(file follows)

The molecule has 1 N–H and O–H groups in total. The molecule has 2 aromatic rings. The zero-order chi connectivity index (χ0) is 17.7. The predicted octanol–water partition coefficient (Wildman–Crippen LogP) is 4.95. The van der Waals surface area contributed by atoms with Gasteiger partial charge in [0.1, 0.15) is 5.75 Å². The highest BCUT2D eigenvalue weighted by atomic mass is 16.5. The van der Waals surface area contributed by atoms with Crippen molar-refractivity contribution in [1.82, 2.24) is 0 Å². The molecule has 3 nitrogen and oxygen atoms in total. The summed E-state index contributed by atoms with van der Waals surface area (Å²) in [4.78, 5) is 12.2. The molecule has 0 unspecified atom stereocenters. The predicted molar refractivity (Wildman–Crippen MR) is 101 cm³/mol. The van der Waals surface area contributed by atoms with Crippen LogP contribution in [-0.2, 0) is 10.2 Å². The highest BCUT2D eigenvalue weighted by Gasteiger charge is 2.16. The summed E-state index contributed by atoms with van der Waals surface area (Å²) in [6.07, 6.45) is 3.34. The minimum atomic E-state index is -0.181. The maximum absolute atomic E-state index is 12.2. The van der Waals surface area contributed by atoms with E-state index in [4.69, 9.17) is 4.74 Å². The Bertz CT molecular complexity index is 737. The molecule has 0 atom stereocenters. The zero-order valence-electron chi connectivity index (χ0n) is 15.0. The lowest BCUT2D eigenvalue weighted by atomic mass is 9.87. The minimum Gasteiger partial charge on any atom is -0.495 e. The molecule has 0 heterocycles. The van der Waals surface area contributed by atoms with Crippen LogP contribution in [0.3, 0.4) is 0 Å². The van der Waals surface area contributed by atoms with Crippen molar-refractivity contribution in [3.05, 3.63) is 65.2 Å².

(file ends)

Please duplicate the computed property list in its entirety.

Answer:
The molecule has 1 N–H and O–H groups in total. The molecule has 2 aromatic rings. The zero-order chi connectivity index (χ0) is 17.7. The predicted octanol–water partition coefficient (Wildman–Crippen LogP) is 4.95. The van der Waals surface area contributed by atoms with Gasteiger partial charge in [0.1, 0.15) is 5.75 Å². The highest BCUT2D eigenvalue weighted by atomic mass is 16.5. The van der Waals surface area contributed by atoms with Crippen molar-refractivity contribution in [1.82, 2.24) is 0 Å². The molecule has 3 nitrogen and oxygen atoms in total. The summed E-state index contributed by atoms with van der Waals surface area (Å²) in [4.78, 5) is 12.2. The molecule has 0 unspecified atom stereocenters. The predicted molar refractivity (Wildman–Crippen MR) is 101 cm³/mol. The van der Waals surface area contributed by atoms with Crippen LogP contribution in [-0.2, 0) is 10.2 Å². The highest BCUT2D eigenvalue weighted by Gasteiger charge is 2.16. The summed E-state index contributed by atoms with van der Waals surface area (Å²) in [6.07, 6.45) is 3.34. The minimum atomic E-state index is -0.181. The maximum absolute atomic E-state index is 12.2. The van der Waals surface area contributed by atoms with E-state index in [4.69, 9.17) is 4.74 Å². The Bertz CT molecular complexity index is 737. The molecule has 0 atom stereocenters. The zero-order valence-electron chi connectivity index (χ0n) is 15.0. The lowest BCUT2D eigenvalue weighted by atomic mass is 9.87. The minimum Gasteiger partial charge on any atom is -0.495 e. The molecule has 0 heterocycles. The van der Waals surface area contributed by atoms with Crippen LogP contribution in [0.3, 0.4) is 0 Å². The van der Waals surface area contributed by atoms with Crippen molar-refractivity contribution in [3.05, 3.63) is 65.2 Å².